Activities include boating, educational programs, swimming, skiing, tennis, pickleball, and fishing.


There are 20 cottages, six yurts, 93 campsites, and picnic and group shelters. There are also two boat ramps and docks, three playgrounds, and an event room.

12. Tugaloo State Park

Tugaloo state park is another of the water-oriented Georgia parks catering to the whole family, particularly those interested in water sports

This 393-acre park is located on the banks of Lake Hartwell (55,590 acres) at the foothills of the Appalachian Mountains. The state park is on a wooded peninsula. 

Main Attractions And Activities

Aside from lovely hiking trails (Sassafras and Muscadine), which meander through cherry, mulberry, oak, and walnut trees, Tugaloo periodically hosts major fishing tournaments.

There is also a sand beach.

Park activities include boating, sailing, kayaking, watersports, horse riding, tennis, volleyball, miniature golf, and fishing.


There are 20 cottages, six yurts, 105 backcountry camping sites, 11 walk-in campsites, and a pioneer campground.

Aside from various boat ramps, there are also picnic areas, group shelters, and a pavilion.

13. Unicoi State Park & Lodge

stunning fall colors of the Anna Ruby Falls in Georgia

The Unicoi state park & lodge is a wondrous lakeside retreat for the whole family (pets included), with mountains nearby.

This state park is in the North Georgia Mountains, 2 mi north of Alpine Helen. 

The 1,050-acre park and lodge are centered around Lake Unicoi within the Chattahoochee National Forest. Lake Unicoi is 53 acres.

Main Attractions And Activities

Visitors access the spectacular waterfall, Anna Ruby Falls, via wonderous hiking trails. 

These trails also lead to Helen (a charming mountain town with traditional German foodstuffs). There are also several mountain biking trails and a sandy beach. 

One of many phenomenal fishing areas is Smith Creek, a tributary of the Chattahoochee River, which meanders from the falls to the lake.

Park activities include archery, fishing, kayaking, target shooting, paddle boarding and boating, and zip lining.


This beautiful state park features 96 hotel rooms in the lodge, 29 cozy cabins, 48 RV and 33 tent campsites, and 15 primitive campsites.

14. Indian Springs State Park

Father and son fishing by the lake

The Indian Springs state park appeals to history buffs and those looking for an “old timely” spa experience.

Located in the middle of Georgia (Flovilla, Butts county), this 765 acres park consists of a creek, surrounding woodlands, and a small (105 acres) lake.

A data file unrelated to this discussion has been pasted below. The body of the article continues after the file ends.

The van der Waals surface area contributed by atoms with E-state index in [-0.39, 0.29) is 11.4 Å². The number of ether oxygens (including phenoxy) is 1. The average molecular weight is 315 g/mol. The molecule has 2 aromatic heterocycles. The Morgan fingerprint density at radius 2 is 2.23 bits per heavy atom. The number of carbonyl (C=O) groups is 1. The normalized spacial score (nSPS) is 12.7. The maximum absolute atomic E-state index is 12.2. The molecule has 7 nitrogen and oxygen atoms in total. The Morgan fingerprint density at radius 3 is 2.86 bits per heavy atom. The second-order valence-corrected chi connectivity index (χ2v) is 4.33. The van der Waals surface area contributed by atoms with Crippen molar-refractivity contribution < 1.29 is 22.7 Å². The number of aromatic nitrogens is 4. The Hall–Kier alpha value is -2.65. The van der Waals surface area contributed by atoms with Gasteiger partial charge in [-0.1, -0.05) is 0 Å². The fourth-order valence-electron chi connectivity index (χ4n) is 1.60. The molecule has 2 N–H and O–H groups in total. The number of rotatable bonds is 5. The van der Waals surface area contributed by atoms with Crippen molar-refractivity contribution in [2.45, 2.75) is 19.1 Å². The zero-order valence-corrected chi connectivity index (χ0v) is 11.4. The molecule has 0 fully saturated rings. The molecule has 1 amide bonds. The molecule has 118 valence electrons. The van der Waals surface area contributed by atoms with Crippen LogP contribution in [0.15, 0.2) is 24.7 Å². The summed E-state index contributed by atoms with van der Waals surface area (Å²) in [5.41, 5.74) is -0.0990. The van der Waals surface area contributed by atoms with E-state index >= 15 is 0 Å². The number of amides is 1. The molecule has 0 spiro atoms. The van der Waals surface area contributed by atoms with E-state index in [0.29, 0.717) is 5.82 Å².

Main Attractions And Activities

Long before the European settlers, the native Americans visited this spring for “healing” and drinking purposes. 

The springs are rich in minerals which led to the belief in their healing properties. 

A small museum follows the area’s history, and the Civilian Conservation Corps erected a stone-made “Spring House” where visitors can collect water.

Aside from history, Sandy Creek is lovely for swimming in, and Dauset Trails offer hiking and biking routes.

Some other activities include fishing, kayaking, miniature golf, and boating.


There are ten cottages, 62 campsites, a 130-sleeper group camp, and a 500-seater event area.

This park also features wifi, picnic areas, group shelters, a pavilion, a playground, and a boat ramp.

15. Providence Canyon State Park

Providence Canyon State Park is one of the best places to visit in the South, USA

Providence Canyon state park provides visitors insight into the area’s geology. This canyon was created through erosion after poor farming practices destabilized the ground, allowing water to cut through the rock.

Located in Lumpkin, Stewart County, close to Lake Walter F. George. The park includes the canyons and the surrounding forested areas. The park is 1003 acres.

Main Attractions And Activities

Amazingly, 150 ft deep gullies began forming in the 19th century, providing spectacular views of the geology and the resulting orange, red, pink, and purple soil. Several hiking trails run between the various canyons.

The rare Plum-leaf Azalea also grows in this region.

The Canyon Climbers Club might be an option if you’re adventurous, and there are astronomy and geology programs for those interested.


This state park features three pioneer campsites, six backcountry campsites, picnic shelters, and a museum and visitors center.

The nearby Florence Marina State Park offers additional accommodation.